FYI November 03, 2018

On This Day

1793 – French playwright, journalist and feminist Olympe de Gouges is guillotined.
Olympe de Gouges (French: [olɛ̃p də ɡuʒ] (About this sound listen); 7 May 1748 – 3 November 1793), born Marie Gouze, was a French playwright and political activist whose feminist and abolitionist writings reached a large audience.

She began her career as a playwright in the early 1780s. As political tension rose in France, Olympe de Gouges became increasingly politically engaged. She became an outspoken advocate against the slave trade in the French colonies in 1788. At the same time, she began writing political pamphlets. Today she is perhaps best known as an early feminist who demanded that French women be given the same rights as French men. In her Declaration of the Rights of Woman and the Female Citizen (1791), she challenged the practice of male authority and the notion of male-female inequality. She was executed by guillotine during the Reign of Terror (1793–1794) for attacking the regime of the Revolutionary government and for her association with the Girondists.



Born On This Day

1505 – Achilles Gasser, German physician and astrologer (d. 1577)
Achilles Pirmin Gasser[1] (3 November 1505 – 4 December 1577) was a German physician and astrologer. He is now known as a well-connected humanist scholar, and supporter of both Copernicus and Rheticus.

Born in Lindau, he studied mathematics, history and philosophy as well as astronomy.[2] He was a student in Sélestat under Johannes Sapidus;[3] he also attended universities in Wittenberg, Vienna, Montpellier, and Avignon.[4]

Rheticus lost his physician father Georg Iserin in 1528, executed on sorcery charges. Gasser later took over the practice in Feldkirch, in 1538; he taught Rheticus some astrology, and helped his education, in particular by writing to the University of Wittenberg on his behalf.[4][5][6]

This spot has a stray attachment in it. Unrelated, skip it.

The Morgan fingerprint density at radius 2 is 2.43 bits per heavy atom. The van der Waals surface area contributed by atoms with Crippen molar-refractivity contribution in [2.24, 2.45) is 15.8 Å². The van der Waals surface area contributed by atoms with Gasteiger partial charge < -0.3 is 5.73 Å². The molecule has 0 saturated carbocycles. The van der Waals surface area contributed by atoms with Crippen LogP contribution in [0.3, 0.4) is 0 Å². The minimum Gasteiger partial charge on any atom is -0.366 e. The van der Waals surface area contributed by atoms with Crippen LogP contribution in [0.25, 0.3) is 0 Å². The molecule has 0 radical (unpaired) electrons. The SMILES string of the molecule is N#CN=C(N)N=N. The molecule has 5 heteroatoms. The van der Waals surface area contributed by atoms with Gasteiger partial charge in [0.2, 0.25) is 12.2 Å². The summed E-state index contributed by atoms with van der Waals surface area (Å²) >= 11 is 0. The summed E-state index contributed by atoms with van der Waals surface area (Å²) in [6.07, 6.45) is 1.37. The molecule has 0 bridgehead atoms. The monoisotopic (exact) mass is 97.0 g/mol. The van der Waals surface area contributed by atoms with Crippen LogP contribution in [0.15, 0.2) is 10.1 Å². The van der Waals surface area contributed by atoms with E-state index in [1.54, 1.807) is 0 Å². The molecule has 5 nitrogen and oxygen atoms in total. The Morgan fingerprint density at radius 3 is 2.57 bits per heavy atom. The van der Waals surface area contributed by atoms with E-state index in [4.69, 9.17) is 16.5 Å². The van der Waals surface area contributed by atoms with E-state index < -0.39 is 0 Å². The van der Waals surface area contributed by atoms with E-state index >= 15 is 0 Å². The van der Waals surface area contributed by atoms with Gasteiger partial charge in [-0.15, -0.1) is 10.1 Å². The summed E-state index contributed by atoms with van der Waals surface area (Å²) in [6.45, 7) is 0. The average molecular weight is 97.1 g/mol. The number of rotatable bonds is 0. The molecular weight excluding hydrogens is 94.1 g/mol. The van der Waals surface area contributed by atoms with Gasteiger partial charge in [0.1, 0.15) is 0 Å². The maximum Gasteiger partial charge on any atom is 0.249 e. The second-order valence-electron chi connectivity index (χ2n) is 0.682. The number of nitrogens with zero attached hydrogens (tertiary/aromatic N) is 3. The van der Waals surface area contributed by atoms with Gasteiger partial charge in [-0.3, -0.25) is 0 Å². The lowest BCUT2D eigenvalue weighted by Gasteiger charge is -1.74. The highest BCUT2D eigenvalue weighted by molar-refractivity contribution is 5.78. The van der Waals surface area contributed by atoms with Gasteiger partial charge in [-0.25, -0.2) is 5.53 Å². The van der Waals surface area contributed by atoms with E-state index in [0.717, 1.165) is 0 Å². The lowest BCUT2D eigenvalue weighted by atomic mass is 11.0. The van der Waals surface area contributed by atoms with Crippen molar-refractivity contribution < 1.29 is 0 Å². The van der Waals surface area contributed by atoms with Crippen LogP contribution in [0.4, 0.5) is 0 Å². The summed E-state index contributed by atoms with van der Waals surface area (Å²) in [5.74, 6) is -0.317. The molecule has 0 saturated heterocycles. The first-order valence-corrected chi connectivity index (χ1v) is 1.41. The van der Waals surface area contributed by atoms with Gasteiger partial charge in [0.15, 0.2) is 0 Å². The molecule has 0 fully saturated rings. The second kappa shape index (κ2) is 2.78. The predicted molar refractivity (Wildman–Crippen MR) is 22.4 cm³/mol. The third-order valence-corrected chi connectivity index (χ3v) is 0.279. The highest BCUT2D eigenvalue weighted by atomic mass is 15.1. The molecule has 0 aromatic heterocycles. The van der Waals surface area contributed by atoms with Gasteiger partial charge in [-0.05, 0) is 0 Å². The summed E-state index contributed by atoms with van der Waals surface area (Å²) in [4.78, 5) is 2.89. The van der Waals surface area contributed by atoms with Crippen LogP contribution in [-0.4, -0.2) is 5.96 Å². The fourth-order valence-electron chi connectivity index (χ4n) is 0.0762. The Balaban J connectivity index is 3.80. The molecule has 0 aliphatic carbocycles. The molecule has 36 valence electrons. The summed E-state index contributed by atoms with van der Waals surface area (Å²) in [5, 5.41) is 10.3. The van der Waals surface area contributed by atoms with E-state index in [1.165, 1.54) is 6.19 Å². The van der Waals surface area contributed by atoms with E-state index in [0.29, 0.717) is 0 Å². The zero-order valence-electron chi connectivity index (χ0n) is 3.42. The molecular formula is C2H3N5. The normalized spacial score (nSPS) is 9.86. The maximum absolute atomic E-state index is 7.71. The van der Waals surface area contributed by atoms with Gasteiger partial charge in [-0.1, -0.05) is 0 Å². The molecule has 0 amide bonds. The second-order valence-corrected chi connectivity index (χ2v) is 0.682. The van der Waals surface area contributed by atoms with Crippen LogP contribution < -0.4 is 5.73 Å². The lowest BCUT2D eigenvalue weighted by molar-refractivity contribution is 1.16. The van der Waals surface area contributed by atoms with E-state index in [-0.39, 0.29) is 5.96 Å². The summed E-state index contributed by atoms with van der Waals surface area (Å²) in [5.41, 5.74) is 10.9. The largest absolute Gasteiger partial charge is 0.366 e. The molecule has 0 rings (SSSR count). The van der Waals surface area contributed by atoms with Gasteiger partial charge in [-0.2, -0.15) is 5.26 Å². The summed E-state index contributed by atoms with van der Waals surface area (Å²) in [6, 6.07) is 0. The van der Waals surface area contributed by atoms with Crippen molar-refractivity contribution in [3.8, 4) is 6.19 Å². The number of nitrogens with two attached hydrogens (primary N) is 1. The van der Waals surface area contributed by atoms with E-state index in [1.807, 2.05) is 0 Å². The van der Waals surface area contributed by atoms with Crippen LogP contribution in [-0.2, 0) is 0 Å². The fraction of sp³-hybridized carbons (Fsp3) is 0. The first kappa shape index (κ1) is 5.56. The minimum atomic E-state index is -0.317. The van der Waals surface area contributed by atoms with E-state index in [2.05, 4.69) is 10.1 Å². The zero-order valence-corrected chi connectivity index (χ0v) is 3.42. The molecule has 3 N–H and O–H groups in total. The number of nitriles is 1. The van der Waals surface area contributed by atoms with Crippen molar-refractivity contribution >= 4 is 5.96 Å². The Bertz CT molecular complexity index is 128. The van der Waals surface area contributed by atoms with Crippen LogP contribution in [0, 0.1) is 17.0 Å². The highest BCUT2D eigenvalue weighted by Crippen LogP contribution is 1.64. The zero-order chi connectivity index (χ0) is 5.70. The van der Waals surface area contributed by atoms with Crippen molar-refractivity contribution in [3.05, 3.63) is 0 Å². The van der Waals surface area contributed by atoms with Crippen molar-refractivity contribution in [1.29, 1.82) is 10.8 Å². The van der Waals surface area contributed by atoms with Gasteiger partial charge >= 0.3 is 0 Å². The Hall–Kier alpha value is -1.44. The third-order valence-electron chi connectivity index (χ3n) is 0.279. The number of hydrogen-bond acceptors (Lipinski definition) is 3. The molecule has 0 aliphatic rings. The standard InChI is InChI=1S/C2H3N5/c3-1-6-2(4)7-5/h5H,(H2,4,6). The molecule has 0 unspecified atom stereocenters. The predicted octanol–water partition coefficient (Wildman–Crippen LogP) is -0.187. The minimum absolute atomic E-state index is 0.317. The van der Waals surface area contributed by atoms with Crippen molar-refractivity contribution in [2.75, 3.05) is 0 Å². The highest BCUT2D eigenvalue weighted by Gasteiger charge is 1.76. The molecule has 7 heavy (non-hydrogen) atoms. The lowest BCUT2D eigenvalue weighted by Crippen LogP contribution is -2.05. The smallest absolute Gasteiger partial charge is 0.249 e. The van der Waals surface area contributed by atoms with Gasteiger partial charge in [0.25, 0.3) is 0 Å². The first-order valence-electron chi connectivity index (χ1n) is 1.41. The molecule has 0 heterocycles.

When Rheticus printed his Narratio prima—the first published account of the Copernican heliocentric system—in 1540 (Danzig), he sent Gasser a copy. Gasser then undertook a second edition (1541, Basel) with his own introduction,[7] in the form of a letter from Gasser to Georg Vogelin of Konstanz.[4] The second edition (1566, Basel) of De revolutionibus orbium coelestium contained the Narratio Prima with this introduction by Gasser.[8]

Gasser died in Augsburg.

He prepared the first edition (Augsburg, 1558) of the Epistola de magnete of Pierre de Maricourt.[2][9]

Other works include:

Comet observations[10]
Historiarum et Chronicorum totius mundi epitome (1532)
Prognosticon (1544) dedicated to Thomas Venatorius[11]
Edition of the Evangelienbuch of Otfried of Weissenburg. His edition did not appear until 1571, under the name of Matthias Flacius who had taken over.[12]

Gasser belonged with Flacius to the humanist circle around Kaspar von Niedbruck, concerned with the recovery of monastic manuscripts. Others in the group were John Bale, Conrad Gesner, Joris Cassander, Johannes Matalius Metellus, and Cornelius Wauters.[13]



By William Hughes: R.I.P. Raymond Chow, Hong Kong film pioneer
Raymond Chow Man-Wai, OBE, GBS (Chinese: 鄒文懐; 8 October 1927 – 2 November 2018)was a Hong Kong film producer, and presenter. He is responsible for successfully launching martial arts and the Hong Kong cinema onto the international stage. As the founder of Golden Harvest, he produced some of the biggest stars of the martial arts film genre, including Bruce Lee, Jackie Chan, and Tsui Hark.[1]


1 Early life
2 Film career
3 Notes
4 External links

Early life
Chow, who is of Hakka Han ethnicity, attended Saint John’s University, Shanghai,[2] and graduated with a B.A in journalism in 1949. In 1951 he joined the Voice of America office in Hong Kong.[3][4] He also studied martial arts under master Lam Sai-wing.

Film career
Chow was the head of publicity and the production chief of Shaw Brothers between 1958 and 1970. He leased Cathay’s studio and contracted its exhibition chain of 104 cinema theatres in Southeast Asia.[5] At the time Cathay was a predominant force in the Malaysian film industry.

When Cathay wanted to end the company’s association in Hong Kong, Chow left Shaw Brothers to establish Golden Harvest in 1970. Chow capitalized on the Shaw Brothers who had a system that limited creativity, and was able to lure Bruce Lee into Golden Harvest, making it a serious competitor to Shaw Brothers. Under Chow’s leadership, Golden Harvest would become the cornerstone for Hong Kong cinema leading HK box office sales for two decades from the 1970s to 1980s.[2]